Date of Award


Document Type

Open Access Dissertation

First Advisor

Hayden P. Smith


Developing a more complete understanding of the dangers and risks present within correctional environments can enhance prison safety. Research has revealed, however, that existing prison-based risk assessment and management instruments suffer considerable deficiencies, including failing to account for contextual factors that influence inmate misconduct, and basing generalizations off small sample sizes. Several studies have shown that correctional officers are often very accurate when it comes to the risk assessment and management of prison-based dangers. To expand this literature, the current study collected survey data from a statewide sample of maximum security correctional officers. Ultimately the objectives of this dissertation were to: 1)-Access what correctional officers perceive as dangers and risks within their respective work environment; 2)-Examine predictor variables of risk perceptions; 3)-Collect information concerning the decision-making strategies officers employ while at work; and 4)-Explore predictors, inclusive of officer risk perceptions, of these strategies.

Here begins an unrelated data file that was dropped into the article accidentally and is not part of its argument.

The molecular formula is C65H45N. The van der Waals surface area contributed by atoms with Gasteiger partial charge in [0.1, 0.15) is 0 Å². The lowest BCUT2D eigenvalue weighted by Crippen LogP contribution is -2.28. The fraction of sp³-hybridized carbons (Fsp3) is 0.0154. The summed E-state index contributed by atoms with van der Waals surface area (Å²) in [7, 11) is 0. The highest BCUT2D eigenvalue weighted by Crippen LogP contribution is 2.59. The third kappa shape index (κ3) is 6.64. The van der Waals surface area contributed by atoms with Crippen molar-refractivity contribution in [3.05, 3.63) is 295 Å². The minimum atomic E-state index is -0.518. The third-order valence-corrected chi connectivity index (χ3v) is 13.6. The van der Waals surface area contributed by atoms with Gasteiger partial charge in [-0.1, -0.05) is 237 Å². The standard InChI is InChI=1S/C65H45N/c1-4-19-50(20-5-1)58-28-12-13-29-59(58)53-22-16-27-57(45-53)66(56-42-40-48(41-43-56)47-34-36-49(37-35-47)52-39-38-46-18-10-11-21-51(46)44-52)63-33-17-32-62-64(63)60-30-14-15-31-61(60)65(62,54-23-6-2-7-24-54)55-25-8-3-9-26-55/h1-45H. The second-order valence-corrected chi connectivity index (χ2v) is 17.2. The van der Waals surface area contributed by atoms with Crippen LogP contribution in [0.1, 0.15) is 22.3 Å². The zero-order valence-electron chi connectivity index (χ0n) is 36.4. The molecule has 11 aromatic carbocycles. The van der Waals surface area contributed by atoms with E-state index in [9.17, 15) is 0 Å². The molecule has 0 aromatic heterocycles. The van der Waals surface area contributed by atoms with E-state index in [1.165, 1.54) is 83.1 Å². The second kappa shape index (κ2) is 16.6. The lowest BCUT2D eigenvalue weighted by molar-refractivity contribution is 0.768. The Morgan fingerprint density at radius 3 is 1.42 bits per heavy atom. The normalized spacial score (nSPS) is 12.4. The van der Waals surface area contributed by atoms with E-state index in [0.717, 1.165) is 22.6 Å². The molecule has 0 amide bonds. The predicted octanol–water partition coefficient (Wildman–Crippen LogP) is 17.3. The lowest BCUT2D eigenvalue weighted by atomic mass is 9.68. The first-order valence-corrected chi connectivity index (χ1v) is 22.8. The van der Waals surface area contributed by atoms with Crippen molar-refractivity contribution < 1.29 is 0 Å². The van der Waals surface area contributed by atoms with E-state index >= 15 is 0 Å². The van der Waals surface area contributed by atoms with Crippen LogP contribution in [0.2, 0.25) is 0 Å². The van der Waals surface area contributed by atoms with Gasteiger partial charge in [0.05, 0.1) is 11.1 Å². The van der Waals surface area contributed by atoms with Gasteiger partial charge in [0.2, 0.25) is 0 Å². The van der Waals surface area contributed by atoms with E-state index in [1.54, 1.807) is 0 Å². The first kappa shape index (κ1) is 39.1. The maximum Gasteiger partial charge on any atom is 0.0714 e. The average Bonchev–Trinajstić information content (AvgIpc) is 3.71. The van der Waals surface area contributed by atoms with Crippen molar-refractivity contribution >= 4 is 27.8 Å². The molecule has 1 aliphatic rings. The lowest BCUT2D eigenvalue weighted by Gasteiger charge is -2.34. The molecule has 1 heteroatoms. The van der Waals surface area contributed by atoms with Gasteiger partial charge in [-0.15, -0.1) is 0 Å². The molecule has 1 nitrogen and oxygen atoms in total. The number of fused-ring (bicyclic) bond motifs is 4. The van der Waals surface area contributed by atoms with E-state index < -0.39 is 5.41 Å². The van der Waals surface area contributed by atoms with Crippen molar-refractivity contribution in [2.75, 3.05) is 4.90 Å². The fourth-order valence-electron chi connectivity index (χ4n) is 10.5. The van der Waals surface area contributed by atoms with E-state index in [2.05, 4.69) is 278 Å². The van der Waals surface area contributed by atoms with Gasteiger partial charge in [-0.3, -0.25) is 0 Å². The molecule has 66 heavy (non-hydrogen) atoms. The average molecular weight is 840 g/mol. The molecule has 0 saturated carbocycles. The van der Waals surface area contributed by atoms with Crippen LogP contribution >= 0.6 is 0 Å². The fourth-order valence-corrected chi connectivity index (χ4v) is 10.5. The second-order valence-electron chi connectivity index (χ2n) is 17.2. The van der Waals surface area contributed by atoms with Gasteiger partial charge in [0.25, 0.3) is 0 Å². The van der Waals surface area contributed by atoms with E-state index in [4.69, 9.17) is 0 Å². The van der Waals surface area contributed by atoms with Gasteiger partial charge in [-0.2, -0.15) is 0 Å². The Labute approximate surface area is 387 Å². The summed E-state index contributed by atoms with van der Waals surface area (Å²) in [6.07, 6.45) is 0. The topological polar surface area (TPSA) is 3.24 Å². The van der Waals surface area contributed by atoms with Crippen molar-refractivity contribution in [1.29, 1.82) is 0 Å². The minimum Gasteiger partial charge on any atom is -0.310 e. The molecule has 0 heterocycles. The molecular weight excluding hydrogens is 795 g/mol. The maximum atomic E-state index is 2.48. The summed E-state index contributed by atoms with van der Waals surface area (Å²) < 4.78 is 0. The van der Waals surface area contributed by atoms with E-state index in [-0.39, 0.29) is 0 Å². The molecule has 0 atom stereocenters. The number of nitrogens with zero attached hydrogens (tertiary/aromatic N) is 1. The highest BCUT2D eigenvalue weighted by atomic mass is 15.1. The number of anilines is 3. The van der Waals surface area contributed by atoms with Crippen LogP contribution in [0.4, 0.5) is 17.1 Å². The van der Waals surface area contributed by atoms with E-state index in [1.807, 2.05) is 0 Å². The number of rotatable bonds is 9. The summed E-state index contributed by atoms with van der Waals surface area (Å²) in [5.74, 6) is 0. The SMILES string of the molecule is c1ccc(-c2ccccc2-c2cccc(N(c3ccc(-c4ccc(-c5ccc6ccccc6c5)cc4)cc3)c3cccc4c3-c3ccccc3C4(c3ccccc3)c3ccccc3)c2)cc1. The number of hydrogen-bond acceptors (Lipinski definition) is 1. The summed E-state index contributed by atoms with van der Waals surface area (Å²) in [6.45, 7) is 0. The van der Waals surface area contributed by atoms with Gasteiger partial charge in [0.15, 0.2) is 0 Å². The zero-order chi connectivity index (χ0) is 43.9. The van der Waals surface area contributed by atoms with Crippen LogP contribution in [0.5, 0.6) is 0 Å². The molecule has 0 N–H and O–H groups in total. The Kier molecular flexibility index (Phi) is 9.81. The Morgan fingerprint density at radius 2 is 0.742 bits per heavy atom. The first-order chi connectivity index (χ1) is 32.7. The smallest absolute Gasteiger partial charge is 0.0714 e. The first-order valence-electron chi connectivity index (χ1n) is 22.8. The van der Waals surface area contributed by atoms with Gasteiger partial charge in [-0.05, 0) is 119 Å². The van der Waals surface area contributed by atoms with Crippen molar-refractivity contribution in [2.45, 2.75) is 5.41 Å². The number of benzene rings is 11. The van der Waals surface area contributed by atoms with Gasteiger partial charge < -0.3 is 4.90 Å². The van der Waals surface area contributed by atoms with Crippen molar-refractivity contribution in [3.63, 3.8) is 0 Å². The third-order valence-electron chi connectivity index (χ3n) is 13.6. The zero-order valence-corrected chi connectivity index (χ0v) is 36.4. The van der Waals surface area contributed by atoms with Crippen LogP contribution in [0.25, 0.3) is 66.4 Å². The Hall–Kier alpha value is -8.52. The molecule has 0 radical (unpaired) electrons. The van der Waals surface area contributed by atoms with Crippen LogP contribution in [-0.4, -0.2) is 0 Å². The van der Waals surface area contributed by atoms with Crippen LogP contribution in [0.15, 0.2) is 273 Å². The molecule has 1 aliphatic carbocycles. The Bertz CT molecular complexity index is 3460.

Descriptive analyses revealed high mean ratings of officer risk perceptions. A number of demographic, work-based and psychological predictors surfaced as significant in multivariate regression models assessing correctional officers risk perceptions. Regression models examining officer decision-making found that their risk perceptions, as well as demographic features and work-based emotions, significantly influenced these outcomes. Directions for future research and potentially relevant policy implications are discussed in light of these findings.


© 2014, Frank Valentino Ferdik

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Criminology Commons